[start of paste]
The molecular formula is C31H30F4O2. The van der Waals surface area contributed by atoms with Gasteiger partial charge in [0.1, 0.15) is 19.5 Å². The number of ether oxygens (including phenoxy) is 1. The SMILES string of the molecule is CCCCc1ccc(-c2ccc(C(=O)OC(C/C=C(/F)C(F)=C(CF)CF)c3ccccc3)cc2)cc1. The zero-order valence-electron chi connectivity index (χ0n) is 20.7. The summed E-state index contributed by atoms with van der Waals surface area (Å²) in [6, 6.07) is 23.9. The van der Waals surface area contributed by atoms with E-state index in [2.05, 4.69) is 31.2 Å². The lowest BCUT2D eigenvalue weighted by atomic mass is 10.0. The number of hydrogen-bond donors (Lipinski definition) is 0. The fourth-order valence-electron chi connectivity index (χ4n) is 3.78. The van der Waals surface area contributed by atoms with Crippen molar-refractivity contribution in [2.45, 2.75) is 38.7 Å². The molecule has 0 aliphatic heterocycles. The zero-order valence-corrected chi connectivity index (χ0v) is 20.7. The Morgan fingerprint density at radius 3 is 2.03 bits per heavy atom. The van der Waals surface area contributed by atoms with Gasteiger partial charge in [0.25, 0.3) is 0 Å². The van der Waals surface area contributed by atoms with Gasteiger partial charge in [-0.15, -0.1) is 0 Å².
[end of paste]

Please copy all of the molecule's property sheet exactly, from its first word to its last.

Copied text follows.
The molecular formula is C31H30F4O2. The van der Waals surface area contributed by atoms with Gasteiger partial charge in [0.1, 0.15) is 19.5 Å². The number of ether oxygens (including phenoxy) is 1. The SMILES string of the molecule is CCCCc1ccc(-c2ccc(C(=O)OC(C/C=C(/F)C(F)=C(CF)CF)c3ccccc3)cc2)cc1. The zero-order valence-electron chi connectivity index (χ0n) is 20.7. The summed E-state index contributed by atoms with van der Waals surface area (Å²) in [6, 6.07) is 23.9. The van der Waals surface area contributed by atoms with E-state index in [2.05, 4.69) is 31.2 Å². The lowest BCUT2D eigenvalue weighted by atomic mass is 10.0. The number of hydrogen-bond donors (Lipinski definition) is 0. The fourth-order valence-electron chi connectivity index (χ4n) is 3.78. The van der Waals surface area contributed by atoms with Crippen molar-refractivity contribution in [2.45, 2.75) is 38.7 Å². The molecule has 0 aliphatic heterocycles. The zero-order valence-corrected chi connectivity index (χ0v) is 20.7. The Morgan fingerprint density at radius 3 is 2.03 bits per heavy atom. The van der Waals surface area contributed by atoms with Gasteiger partial charge in [0.25, 0.3) is 0 Å². The van der Waals surface area contributed by atoms with Gasteiger partial charge in [-0.15, -0.1) is 0 Å².